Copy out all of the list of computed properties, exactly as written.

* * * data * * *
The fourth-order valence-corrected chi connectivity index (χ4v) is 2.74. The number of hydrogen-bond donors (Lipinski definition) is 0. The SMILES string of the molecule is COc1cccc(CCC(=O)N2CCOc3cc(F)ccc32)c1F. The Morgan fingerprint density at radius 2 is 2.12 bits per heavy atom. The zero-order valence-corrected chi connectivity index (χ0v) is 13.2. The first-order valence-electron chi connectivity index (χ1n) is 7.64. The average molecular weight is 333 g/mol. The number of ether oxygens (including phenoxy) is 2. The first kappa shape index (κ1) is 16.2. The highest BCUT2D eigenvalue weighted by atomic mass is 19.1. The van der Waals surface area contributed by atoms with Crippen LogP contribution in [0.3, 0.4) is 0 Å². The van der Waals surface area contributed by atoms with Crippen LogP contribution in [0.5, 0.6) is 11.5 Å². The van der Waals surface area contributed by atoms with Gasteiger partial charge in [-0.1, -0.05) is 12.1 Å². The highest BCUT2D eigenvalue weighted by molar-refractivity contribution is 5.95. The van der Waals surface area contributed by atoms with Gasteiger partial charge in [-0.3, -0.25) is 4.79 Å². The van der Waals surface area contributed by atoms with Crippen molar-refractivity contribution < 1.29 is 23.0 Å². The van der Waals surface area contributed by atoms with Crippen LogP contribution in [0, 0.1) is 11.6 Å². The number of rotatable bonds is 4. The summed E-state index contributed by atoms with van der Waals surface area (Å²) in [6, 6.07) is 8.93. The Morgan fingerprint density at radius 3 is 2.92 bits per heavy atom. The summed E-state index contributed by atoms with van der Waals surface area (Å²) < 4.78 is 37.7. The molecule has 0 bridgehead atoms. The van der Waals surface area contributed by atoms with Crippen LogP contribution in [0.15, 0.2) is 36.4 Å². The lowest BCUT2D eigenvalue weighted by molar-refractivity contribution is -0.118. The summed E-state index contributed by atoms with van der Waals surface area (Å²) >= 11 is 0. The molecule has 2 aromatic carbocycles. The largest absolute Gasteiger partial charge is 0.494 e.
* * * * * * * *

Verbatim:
The fourth-order valence-corrected chi connectivity index (χ4v) is 2.74. The number of hydrogen-bond donors (Lipinski definition) is 0. The SMILES string of the molecule is COc1cccc(CCC(=O)N2CCOc3cc(F)ccc32)c1F. The Morgan fingerprint density at radius 2 is 2.12 bits per heavy atom. The zero-order valence-corrected chi connectivity index (χ0v) is 13.2. The first-order valence-electron chi connectivity index (χ1n) is 7.64. The average molecular weight is 333 g/mol. The number of ether oxygens (including phenoxy) is 2. The first kappa shape index (κ1) is 16.2. The highest BCUT2D eigenvalue weighted by atomic mass is 19.1. The van der Waals surface area contributed by atoms with Crippen LogP contribution in [0.3, 0.4) is 0 Å². The van der Waals surface area contributed by atoms with Crippen LogP contribution in [0.5, 0.6) is 11.5 Å². The van der Waals surface area contributed by atoms with Gasteiger partial charge in [-0.1, -0.05) is 12.1 Å². The highest BCUT2D eigenvalue weighted by molar-refractivity contribution is 5.95. The van der Waals surface area contributed by atoms with Gasteiger partial charge in [-0.3, -0.25) is 4.79 Å². The van der Waals surface area contributed by atoms with Crippen molar-refractivity contribution < 1.29 is 23.0 Å². The van der Waals surface area contributed by atoms with Crippen LogP contribution in [0, 0.1) is 11.6 Å². The number of rotatable bonds is 4. The summed E-state index contributed by atoms with van der Waals surface area (Å²) in [6, 6.07) is 8.93. The Morgan fingerprint density at radius 3 is 2.92 bits per heavy atom. The summed E-state index contributed by atoms with van der Waals surface area (Å²) < 4.78 is 37.7. The molecule has 0 bridgehead atoms. The van der Waals surface area contributed by atoms with Crippen LogP contribution in [0.15, 0.2) is 36.4 Å². The lowest BCUT2D eigenvalue weighted by molar-refractivity contribution is -0.118. The summed E-state index contributed by atoms with van der Waals surface area (Å²) >= 11 is 0. The molecule has 2 aromatic carbocycles. The largest absolute Gasteiger partial charge is 0.494 e.